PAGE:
Does your prospect have any deal-breakers? If so, you need to know about them.
Imagine going through your entire sales process, spending hours on the phone with a prospect, sending countless emails, rearranging your schedule to accommodate them — only to learn that they’re dead set against (blank)—a factor that’s completely out of your control.
When you know about your prospect’s non-negotiables, you can determine whether your company can accommodate them or if you’re better off moving on.
When to use this question: Sooner rather than later. Consider asking your prospects this sales qualifying question during your first call with them.
Why this question works: The average sales rep needs 128 leads to make 1 deal. Weed out unqualified prospects and speed up the sales process by learning about deal breakers.
Who are you competing with for the deal? If you learn who you’re up against, you can steer sales conversations to highlight your offerings’ unique benefits.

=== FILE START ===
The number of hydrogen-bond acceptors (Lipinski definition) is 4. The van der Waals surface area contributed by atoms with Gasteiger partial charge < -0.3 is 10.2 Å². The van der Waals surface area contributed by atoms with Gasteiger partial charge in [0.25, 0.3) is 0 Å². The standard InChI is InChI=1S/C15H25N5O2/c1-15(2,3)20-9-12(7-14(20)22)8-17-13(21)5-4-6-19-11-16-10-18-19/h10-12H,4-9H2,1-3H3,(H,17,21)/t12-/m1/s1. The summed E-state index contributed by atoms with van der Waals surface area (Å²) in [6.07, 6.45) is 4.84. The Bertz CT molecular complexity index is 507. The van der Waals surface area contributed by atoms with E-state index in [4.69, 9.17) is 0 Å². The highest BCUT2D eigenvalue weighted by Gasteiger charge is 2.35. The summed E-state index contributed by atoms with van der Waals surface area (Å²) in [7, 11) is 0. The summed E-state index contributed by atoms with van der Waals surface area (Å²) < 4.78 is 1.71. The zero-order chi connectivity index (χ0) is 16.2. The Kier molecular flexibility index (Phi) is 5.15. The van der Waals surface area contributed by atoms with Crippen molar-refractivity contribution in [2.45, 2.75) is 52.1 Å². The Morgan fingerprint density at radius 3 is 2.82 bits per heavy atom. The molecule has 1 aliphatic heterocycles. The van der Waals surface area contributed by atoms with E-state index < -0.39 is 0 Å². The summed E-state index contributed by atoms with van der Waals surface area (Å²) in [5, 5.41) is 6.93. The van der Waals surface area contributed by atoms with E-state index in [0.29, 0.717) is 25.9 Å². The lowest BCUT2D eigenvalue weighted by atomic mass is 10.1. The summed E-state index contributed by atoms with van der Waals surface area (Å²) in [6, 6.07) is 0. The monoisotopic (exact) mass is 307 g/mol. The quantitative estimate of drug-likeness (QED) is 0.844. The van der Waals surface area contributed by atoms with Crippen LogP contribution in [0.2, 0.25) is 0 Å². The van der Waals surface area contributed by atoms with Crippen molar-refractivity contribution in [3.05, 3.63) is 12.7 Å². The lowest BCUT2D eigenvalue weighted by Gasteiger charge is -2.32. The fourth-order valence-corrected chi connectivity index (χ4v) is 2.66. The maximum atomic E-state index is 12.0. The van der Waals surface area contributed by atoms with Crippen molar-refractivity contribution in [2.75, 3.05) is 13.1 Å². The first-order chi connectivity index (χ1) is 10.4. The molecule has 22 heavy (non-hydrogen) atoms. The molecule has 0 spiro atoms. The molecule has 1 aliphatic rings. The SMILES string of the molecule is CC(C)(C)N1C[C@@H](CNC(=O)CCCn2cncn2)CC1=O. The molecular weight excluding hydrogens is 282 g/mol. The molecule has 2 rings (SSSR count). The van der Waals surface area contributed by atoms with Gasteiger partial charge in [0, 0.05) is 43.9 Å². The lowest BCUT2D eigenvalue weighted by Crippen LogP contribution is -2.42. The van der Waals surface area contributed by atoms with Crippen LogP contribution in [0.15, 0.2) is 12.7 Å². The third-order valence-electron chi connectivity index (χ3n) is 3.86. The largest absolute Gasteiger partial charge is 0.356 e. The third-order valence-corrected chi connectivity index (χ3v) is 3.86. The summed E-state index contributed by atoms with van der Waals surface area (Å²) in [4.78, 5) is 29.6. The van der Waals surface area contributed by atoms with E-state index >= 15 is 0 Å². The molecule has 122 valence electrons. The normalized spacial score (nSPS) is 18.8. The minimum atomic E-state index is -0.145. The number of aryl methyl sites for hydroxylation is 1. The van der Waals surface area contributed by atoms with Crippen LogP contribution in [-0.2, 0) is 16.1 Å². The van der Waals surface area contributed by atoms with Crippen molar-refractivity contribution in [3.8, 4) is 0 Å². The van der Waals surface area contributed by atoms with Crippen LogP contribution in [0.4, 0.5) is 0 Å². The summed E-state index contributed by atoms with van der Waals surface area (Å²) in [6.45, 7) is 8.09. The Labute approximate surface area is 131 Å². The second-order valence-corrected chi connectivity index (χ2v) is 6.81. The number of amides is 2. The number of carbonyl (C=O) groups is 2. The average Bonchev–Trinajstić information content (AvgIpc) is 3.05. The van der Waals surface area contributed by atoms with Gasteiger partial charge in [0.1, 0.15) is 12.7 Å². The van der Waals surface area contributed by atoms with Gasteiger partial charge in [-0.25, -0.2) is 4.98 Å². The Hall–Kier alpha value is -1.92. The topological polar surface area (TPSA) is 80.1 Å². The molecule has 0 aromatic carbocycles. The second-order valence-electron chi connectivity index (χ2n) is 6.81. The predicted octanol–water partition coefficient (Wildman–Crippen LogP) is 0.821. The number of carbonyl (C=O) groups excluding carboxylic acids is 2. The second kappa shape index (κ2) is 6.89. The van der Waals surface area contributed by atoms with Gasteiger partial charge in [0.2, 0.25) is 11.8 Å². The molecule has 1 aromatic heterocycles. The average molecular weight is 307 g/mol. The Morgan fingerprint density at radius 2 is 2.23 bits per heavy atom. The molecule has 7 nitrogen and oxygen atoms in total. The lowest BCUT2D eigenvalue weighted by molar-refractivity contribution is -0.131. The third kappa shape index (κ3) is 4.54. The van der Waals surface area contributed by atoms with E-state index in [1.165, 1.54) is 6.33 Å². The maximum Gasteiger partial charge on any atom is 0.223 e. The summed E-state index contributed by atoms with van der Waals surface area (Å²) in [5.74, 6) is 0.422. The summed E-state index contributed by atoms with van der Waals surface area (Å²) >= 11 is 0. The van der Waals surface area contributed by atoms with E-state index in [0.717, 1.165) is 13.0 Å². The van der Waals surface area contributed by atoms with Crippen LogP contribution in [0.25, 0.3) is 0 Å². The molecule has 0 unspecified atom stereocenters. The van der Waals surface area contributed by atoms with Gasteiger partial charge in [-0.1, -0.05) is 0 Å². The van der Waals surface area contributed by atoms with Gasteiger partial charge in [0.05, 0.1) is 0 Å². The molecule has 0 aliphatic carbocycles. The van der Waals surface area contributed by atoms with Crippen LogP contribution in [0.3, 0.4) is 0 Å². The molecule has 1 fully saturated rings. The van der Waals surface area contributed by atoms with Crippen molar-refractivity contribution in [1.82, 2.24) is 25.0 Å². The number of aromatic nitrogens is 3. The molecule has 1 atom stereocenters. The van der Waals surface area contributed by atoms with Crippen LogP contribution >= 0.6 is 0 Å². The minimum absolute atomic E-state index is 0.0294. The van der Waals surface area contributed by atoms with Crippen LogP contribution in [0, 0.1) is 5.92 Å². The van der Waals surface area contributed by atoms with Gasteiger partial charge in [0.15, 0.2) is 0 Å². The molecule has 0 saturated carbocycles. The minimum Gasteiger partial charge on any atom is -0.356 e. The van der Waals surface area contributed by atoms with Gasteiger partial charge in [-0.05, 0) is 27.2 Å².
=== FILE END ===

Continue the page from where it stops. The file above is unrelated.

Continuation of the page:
When to use this question: This question can be asked toward the end of the sales qualifying process. It’s not incredibly important, but can give you valuable information.
Why this question works: You need to know if your prospect is genuinely interested in your company’s offerings, or is simply fishing for a better price. Every once in a while, you’ll come across a lead who’s only talking to you to gain leverage over another vendor.
Understanding what changes the lead would like to see at their business — both in terms of qualitative and quantitative results — is critical for determining whether your product or service can help achieve them.
When to use this question: This question is best for early in the sales process when you’re determining your prospect’s definition of success.
Why this question works: If you think your offerings can help them meet their goals, you can qualify the prospect. If they have unrealistic expectations about what your product can do, they might be a better fit for another company.